Today we’d like to introduce you to Paige Smith.
Thanks for sharing your story with us Paige. So, let’s start at the beginning and we can move on from there.
I grew up immersed in Western culture. I was born in raised in Kansas and spent a great deal of my time on our family’s farms throughout the years. My Dad is a western fiction and non-fiction writer and growing up around him and his process put a creative spark in my head. We also watched a lot of westerns. A LOT. I won’t say I’ve seen every classic Western, a few have slipped by me, but I definitely have a broad knowledge and great respect for the western film genre. I actually started my college days as a biology major but quickly knew I was better suited to pursue the arts and transferred to the Kansas State University theater department. After college, I spent sixteen years in Chicago, IL as an actor and sketch comedian and then finally moved to Los Angeles in early 2016. In Hollywood, there’s no shortage of hard workers. I quickly realized that if I was going to succeed here, I needed to work harder and find what makes me, me. Instead of waiting for the phone to ring, I decided to do what I always wanted to do, at whatever level I could. Making westerns is what I have always set as my end goal. So now, that’s what I do! I love to act, write and produce and being the captain of my own vessel is so much more rewarding and stimulating than splashing around in the water, waiting for a lifeboat to come rescue me.
Overall, has it been relatively smooth? If not, what were some of the struggles along the way?
In late 2013, I shattered my right femur and tibia when I was dragged down a cliff in a rock-slide. I spent three months in bed and had to learn how to walk again. Needless to say, I had a lot of time to sit with myself and reflect. There’s something to be said about being taken out of your busy life and forced to prioritize all of the complicated facets of our whirlwind existences. I think a lot of people are experiencing this right now. At the time, I was all over the place with my priorities and my attitude toward them. After almost being killed and being bedridden for so long, I realized the importance of family and relationships as well as the realization that life can be short; shorter for some than others. I also learned a great deal of gratitude for what I have and what I have to offer. After that accident, I worked harder and I loved more and I think I’m a calmer person now because of it. Although I’m sure there are many who would disagree about the calm part, there was certainly improvement from where I was.
Alright – so let’s talk business. Tell us about Lonesome Tree Productions – what should we know?
We make Westerns. As a production company, we focus on the western genre and its unique style. Storytelling is a passion of mine and I have surrounded myself with an excellent team of staunch professionals that excel at their jobs. I’m very proud of the community I am a part of and very pleased to be associated with such an excellent and hard working group of filmmakers, actors, writers, crew members and cineastes. Our third western, ‘Her Name Was No One,’ was tearing up the film festival circuit before Covid shut the world down, and we expect that it will continue to do so when the smoke starts to clear. I believe that with storytelling there is a responsibility to use our voices to tell stories that mean something and say something about today’s world and I love the challenge of using the western genre to connect people to their lives in that world. As artists, we are the mouthpiece of the populace, and we can speak for those who can’t speak for themselves. Our creative minds and big, booming voices make us weapons, and I love taking the opportunity to share stories about our fears and problems, as well as our strengths and victories through the westerns lens.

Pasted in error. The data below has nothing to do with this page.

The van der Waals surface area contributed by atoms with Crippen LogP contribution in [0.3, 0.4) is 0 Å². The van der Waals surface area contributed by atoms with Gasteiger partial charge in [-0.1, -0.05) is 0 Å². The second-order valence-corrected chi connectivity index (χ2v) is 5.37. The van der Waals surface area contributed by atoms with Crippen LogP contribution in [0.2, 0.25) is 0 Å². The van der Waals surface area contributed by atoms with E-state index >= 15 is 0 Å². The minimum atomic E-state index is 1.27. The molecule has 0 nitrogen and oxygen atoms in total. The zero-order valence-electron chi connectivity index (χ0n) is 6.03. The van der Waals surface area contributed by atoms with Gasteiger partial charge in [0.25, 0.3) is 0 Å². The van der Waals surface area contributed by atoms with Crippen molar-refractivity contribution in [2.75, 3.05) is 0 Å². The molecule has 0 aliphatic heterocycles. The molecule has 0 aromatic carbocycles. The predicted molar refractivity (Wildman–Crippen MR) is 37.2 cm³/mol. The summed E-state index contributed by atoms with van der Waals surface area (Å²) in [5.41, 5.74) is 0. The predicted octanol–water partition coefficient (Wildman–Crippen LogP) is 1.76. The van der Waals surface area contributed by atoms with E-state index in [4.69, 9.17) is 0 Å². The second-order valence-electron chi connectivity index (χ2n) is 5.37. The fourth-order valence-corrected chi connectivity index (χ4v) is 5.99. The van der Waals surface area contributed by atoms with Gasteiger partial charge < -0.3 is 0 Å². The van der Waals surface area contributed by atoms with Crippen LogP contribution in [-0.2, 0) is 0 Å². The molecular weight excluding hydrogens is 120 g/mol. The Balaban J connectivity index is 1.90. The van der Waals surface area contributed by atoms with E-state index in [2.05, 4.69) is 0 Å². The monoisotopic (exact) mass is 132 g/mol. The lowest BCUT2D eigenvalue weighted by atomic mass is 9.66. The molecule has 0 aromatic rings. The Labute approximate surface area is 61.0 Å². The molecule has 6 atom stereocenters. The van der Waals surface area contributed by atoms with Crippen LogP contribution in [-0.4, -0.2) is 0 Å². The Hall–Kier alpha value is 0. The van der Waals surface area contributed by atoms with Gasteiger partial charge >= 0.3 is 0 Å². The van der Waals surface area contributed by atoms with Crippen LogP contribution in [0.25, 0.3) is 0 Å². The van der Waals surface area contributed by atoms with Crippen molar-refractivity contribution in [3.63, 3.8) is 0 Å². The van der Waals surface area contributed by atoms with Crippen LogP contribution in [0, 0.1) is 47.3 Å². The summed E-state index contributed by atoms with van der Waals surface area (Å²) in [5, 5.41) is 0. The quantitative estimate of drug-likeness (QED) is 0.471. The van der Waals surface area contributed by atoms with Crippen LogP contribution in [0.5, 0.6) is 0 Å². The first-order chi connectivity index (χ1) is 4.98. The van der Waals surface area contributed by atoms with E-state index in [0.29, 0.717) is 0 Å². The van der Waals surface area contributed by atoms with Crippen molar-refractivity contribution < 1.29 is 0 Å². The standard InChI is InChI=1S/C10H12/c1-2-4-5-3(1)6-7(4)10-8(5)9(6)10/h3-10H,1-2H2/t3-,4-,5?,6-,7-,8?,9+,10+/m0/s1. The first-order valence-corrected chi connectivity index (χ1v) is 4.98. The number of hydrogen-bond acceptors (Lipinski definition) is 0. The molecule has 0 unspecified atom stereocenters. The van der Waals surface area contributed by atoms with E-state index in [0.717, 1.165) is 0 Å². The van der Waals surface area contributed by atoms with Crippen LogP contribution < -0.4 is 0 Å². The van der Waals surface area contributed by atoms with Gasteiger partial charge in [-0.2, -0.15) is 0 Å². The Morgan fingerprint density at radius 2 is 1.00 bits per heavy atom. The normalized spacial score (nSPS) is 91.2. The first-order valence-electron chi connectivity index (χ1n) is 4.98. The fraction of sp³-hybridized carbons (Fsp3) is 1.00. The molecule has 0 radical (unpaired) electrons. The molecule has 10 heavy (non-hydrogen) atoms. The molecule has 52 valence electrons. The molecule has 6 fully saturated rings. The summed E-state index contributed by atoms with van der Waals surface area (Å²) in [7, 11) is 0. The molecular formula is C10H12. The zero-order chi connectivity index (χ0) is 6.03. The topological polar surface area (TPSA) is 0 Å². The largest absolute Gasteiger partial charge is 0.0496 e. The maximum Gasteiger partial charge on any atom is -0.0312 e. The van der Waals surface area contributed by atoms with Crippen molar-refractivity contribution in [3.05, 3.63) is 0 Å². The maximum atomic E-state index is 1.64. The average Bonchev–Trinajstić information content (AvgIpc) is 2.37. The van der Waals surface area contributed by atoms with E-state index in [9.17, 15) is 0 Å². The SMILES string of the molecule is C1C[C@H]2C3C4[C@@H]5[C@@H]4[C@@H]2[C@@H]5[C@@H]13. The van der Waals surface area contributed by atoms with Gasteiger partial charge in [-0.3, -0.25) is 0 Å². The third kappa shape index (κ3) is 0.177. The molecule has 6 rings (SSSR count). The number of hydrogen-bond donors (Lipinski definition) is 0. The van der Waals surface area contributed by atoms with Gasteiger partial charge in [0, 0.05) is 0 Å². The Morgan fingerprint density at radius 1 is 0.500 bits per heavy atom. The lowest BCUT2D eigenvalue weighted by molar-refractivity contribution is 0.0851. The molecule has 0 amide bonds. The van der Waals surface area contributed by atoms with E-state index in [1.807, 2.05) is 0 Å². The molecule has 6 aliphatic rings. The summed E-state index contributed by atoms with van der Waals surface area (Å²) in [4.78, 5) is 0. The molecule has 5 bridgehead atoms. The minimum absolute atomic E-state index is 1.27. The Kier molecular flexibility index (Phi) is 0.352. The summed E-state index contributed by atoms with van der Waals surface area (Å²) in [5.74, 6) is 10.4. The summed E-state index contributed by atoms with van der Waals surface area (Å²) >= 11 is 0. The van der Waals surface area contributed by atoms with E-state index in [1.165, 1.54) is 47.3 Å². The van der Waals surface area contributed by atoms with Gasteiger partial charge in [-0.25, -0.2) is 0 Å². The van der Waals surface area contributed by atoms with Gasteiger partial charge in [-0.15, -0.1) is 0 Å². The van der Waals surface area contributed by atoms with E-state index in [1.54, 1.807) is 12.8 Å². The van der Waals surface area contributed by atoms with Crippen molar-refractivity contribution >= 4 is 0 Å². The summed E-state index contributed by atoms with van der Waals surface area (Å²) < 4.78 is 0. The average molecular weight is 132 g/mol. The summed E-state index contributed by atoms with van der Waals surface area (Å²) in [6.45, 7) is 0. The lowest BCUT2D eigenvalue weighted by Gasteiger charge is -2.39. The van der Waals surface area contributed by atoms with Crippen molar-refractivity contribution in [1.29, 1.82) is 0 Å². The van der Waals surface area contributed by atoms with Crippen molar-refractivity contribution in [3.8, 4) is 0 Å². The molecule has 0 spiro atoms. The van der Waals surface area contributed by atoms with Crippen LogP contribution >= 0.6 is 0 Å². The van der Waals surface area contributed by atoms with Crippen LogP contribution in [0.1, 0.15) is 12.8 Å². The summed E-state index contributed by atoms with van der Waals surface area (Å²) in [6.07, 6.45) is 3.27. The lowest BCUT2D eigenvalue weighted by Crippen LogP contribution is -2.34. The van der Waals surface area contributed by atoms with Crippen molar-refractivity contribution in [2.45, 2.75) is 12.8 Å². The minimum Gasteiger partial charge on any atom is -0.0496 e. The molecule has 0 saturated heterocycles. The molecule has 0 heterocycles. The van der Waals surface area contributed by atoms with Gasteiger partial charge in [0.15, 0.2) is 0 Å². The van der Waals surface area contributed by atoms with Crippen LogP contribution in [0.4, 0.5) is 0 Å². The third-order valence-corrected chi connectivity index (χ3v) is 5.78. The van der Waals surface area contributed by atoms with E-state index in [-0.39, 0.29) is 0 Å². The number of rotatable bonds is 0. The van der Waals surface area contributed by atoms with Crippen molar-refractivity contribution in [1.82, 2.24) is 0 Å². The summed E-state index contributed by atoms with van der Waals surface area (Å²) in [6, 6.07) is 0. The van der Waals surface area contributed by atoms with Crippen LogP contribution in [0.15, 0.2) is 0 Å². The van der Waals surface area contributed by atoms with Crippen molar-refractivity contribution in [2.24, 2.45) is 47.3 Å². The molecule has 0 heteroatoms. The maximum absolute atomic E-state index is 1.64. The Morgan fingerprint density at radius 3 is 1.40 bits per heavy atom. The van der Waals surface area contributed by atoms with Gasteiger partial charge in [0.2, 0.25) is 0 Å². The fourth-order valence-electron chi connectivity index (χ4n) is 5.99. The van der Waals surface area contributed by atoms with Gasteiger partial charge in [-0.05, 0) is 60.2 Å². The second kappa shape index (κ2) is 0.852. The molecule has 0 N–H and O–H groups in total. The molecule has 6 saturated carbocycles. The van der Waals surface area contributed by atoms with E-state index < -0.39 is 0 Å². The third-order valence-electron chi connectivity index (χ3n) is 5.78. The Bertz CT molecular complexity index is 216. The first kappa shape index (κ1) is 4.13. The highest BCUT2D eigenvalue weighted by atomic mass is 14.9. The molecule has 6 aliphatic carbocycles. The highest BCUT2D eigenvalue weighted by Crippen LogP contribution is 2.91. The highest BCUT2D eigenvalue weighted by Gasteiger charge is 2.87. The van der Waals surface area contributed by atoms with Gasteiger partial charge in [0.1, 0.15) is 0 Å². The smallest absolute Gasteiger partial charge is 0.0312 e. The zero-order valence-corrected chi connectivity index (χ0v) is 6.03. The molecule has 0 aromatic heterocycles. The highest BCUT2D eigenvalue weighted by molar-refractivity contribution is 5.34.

Any shoutouts? Who else deserves credit in this story – who has played a meaningful role?
I have a teacher and coach named John Rosenfeld that I’ve been studying with for four plus years now. John pushes his students and clients to always be creating and making our own material. This was really helpful in getting me in the groove of believing in my voice and my talents and having the courage to not only risk failure, but to embrace it as a part of the learning process of a creative life. In addition, most of the people who work on my team have come from the community of talented professionals I met at John’s studio.
My good and decent friend, Sean George has directed three of our westerns and I certainly wouldn’t be where I am without him. He’s a big part of my creative life and he’s always the first person I send my scripts to. He is a talented man and is great with actors, loves film making, and is a whiz with finding issues with scripts and fixing them. He and I speak the same language, when it comes to film making, and work very well together. He has been very patient with my demanding nature over the years and I am very grateful for that.
My production partner, Danielle Argyros has changed the way I view film making. Where I used to fly by the seat of my pants and make things up as I go, she has introduced organization to my world, She is very thorough and refuses to let me cut corners or settle for anything but the best. She has a great deal of experience and a wide base of talented professionals at her side who would do anything for her. This is because she brings a level of respect, passion, knowledge and kindness to the game that very few humans have ever achieved, I owe her a huge debt of gratitude and care for her very much.